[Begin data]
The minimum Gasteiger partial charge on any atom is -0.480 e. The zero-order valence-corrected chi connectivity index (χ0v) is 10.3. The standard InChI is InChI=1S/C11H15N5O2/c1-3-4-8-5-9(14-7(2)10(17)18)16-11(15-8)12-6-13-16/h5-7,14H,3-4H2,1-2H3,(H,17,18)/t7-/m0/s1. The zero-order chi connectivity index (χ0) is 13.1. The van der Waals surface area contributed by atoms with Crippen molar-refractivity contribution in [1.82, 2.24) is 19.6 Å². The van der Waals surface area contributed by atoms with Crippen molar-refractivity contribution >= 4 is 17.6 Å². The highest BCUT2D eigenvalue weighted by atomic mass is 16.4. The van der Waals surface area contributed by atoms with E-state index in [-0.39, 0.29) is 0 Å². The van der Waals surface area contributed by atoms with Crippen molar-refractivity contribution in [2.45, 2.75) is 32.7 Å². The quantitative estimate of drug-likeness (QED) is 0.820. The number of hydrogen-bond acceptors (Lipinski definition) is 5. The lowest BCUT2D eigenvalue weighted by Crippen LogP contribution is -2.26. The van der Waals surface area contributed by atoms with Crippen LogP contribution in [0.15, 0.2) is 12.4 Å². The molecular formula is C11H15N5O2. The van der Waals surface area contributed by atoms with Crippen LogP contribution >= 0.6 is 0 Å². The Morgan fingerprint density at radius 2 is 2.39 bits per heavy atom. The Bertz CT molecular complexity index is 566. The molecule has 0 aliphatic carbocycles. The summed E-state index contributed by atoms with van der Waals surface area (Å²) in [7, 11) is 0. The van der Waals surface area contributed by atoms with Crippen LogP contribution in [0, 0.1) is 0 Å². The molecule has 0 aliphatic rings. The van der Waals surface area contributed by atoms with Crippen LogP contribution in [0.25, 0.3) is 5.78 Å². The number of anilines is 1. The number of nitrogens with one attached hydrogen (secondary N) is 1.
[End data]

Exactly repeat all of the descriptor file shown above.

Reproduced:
The minimum Gasteiger partial charge on any atom is -0.480 e. The zero-order valence-corrected chi connectivity index (χ0v) is 10.3. The standard InChI is InChI=1S/C11H15N5O2/c1-3-4-8-5-9(14-7(2)10(17)18)16-11(15-8)12-6-13-16/h5-7,14H,3-4H2,1-2H3,(H,17,18)/t7-/m0/s1. The zero-order chi connectivity index (χ0) is 13.1. The van der Waals surface area contributed by atoms with Crippen molar-refractivity contribution in [1.82, 2.24) is 19.6 Å². The van der Waals surface area contributed by atoms with Crippen molar-refractivity contribution >= 4 is 17.6 Å². The highest BCUT2D eigenvalue weighted by atomic mass is 16.4. The van der Waals surface area contributed by atoms with E-state index in [-0.39, 0.29) is 0 Å². The van der Waals surface area contributed by atoms with Crippen molar-refractivity contribution in [2.45, 2.75) is 32.7 Å². The quantitative estimate of drug-likeness (QED) is 0.820. The number of hydrogen-bond acceptors (Lipinski definition) is 5. The lowest BCUT2D eigenvalue weighted by Crippen LogP contribution is -2.26. The van der Waals surface area contributed by atoms with Crippen LogP contribution in [0.15, 0.2) is 12.4 Å². The molecular formula is C11H15N5O2. The van der Waals surface area contributed by atoms with Crippen LogP contribution >= 0.6 is 0 Å². The Morgan fingerprint density at radius 2 is 2.39 bits per heavy atom. The Bertz CT molecular complexity index is 566. The molecule has 0 aliphatic carbocycles. The summed E-state index contributed by atoms with van der Waals surface area (Å²) in [7, 11) is 0. The van der Waals surface area contributed by atoms with Crippen LogP contribution in [0, 0.1) is 0 Å². The molecule has 0 aliphatic rings. The van der Waals surface area contributed by atoms with Crippen LogP contribution in [0.25, 0.3) is 5.78 Å². The number of anilines is 1. The number of nitrogens with one attached hydrogen (secondary N) is 1.